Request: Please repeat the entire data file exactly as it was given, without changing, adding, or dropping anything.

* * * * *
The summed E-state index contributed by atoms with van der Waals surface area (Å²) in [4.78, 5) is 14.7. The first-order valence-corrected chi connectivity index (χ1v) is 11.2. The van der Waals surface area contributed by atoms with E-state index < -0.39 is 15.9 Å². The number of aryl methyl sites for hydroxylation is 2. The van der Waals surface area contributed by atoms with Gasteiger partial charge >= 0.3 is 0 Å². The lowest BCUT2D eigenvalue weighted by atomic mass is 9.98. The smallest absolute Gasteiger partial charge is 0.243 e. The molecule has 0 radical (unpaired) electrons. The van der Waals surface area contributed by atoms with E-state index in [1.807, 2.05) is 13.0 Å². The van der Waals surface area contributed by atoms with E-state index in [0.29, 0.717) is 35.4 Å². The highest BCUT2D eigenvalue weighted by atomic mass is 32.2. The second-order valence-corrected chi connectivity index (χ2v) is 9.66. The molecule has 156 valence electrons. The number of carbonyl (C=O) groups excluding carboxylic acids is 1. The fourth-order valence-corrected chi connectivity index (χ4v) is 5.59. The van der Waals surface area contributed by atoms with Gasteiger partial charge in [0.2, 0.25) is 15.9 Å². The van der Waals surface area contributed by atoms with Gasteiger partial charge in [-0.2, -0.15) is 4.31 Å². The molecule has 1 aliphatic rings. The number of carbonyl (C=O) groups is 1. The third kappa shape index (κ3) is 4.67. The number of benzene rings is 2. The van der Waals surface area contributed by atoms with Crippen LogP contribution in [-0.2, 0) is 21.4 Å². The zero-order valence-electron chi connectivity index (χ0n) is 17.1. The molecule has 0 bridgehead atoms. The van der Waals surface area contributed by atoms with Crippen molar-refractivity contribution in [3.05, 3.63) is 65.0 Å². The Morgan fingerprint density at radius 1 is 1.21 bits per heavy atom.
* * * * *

The summed E-state index contributed by atoms with van der Waals surface area (Å²) in [4.78, 5) is 14.7. The first-order valence-corrected chi connectivity index (χ1v) is 11.2. The van der Waals surface area contributed by atoms with E-state index < -0.39 is 15.9 Å². The number of aryl methyl sites for hydroxylation is 2. The van der Waals surface area contributed by atoms with Gasteiger partial charge >= 0.3 is 0 Å². The lowest BCUT2D eigenvalue weighted by atomic mass is 9.98. The smallest absolute Gasteiger partial charge is 0.243 e. The molecule has 0 radical (unpaired) electrons. The van der Waals surface area contributed by atoms with E-state index in [1.807, 2.05) is 13.0 Å². The van der Waals surface area contributed by atoms with E-state index in [0.29, 0.717) is 35.4 Å². The highest BCUT2D eigenvalue weighted by atomic mass is 32.2. The second-order valence-corrected chi connectivity index (χ2v) is 9.66. The molecule has 156 valence electrons. The number of carbonyl (C=O) groups excluding carboxylic acids is 1. The fourth-order valence-corrected chi connectivity index (χ4v) is 5.59. The van der Waals surface area contributed by atoms with Gasteiger partial charge in [0.2, 0.25) is 15.9 Å². The van der Waals surface area contributed by atoms with Gasteiger partial charge in [-0.2, -0.15) is 4.31 Å². The molecule has 1 aliphatic rings. The number of carbonyl (C=O) groups is 1. The third kappa shape index (κ3) is 4.67. The number of benzene rings is 2. The van der Waals surface area contributed by atoms with Crippen LogP contribution in [-0.2, 0) is 21.4 Å². The zero-order valence-electron chi connectivity index (χ0n) is 17.1. The molecule has 0 bridgehead atoms. The van der Waals surface area contributed by atoms with Crippen molar-refractivity contribution in [3.05, 3.63) is 65.0 Å². The Morgan fingerprint density at radius 1 is 1.21 bits per heavy atom.